I often ponder if this economic reversal of fortune for WA isn’t fundamentally a very good thing.
I’m not discounting anyone’s pain and anxiety around job security. The economic ‘unwinding’ of our mining boom creates collateral damage and blood on the floor for both businesses and the community. But maybe those heady economic times lead us, like a bull by its nose ring, to a place of compromise, where social norms adjust to accommodate the next big project.
On so many levels the boom has changed the way we live.
In Perth, things are/were more expensive. From coffee to tradespeople, the boom gave us one of the highest costs of living in the world. If you weren’t on the mining wagon train you got left behind. High housing costs – particularly rentals, forced people to live far from their place of work.
We had big chunks of the workforce on FIFO rosters, a disconnective practice that tears at the fabric of families and community. And people talked money. The ‘I have’ conversation. My toys are ‘bigger, better, newer’.
Well that’s all grinding to a halt. This lull in rampant hole digging is a great moment to stop and work out what’s important to us as a community and as individuals.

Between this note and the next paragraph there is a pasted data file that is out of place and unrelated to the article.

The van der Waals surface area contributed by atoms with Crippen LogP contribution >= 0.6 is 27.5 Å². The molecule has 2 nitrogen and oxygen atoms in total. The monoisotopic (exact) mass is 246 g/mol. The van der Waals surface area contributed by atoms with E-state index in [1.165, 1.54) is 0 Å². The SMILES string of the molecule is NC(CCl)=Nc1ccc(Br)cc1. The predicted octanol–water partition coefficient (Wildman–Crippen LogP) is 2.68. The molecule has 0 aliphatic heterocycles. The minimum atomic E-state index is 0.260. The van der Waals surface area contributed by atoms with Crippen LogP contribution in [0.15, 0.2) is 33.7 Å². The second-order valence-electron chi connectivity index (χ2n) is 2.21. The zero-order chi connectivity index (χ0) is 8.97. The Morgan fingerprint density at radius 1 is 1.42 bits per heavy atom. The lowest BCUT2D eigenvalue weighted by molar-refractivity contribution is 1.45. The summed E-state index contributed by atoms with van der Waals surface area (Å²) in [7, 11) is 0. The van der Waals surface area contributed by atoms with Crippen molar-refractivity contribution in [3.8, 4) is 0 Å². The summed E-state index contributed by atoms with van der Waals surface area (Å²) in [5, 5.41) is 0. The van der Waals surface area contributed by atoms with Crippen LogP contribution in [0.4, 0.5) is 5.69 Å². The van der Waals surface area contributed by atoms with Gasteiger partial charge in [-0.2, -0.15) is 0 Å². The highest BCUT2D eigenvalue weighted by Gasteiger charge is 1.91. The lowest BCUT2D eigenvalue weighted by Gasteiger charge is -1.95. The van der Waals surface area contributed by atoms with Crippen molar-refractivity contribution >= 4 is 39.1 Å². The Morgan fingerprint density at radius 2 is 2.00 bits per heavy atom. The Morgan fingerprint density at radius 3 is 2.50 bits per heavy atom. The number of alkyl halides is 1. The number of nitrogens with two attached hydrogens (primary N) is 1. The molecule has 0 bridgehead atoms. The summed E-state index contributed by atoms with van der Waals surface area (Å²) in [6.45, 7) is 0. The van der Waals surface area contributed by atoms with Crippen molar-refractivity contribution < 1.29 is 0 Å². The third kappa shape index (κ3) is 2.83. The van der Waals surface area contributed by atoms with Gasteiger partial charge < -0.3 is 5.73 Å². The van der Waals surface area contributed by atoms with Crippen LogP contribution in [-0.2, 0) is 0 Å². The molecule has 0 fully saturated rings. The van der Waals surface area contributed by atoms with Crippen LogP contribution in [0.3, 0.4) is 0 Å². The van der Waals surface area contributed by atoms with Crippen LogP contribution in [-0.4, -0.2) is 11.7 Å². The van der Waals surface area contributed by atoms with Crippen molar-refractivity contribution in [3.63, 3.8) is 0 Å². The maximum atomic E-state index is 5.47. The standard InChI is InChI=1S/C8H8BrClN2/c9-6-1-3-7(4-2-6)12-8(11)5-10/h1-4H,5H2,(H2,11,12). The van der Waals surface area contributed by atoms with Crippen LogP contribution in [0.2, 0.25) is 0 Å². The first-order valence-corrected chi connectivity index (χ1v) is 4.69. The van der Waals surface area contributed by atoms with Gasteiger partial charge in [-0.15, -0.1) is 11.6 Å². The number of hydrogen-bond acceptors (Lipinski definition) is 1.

Suddenly the whole conversation takes on a more humanistic element. It doesn’t matter if you are renting out a property or if you are a plumber fixing taps, the consumer has more choice and it necessitates that the service provider must be a nicer, friendly person to do business with.
It seems not long ago the boom paradigm was transactional. Everything came down to a deal and a dollar amount. And even though I’m in an inherently commercial business, it is a business of people and it is focused on a community.
I notice my community having different conversations – in fact having conversations is a start! Conversations about social inclusion, urban renewal and space activation.
Maybe this would have happened despite the boom, but my feeling is that the boom’s absence lets all of us focus on the more important things in life.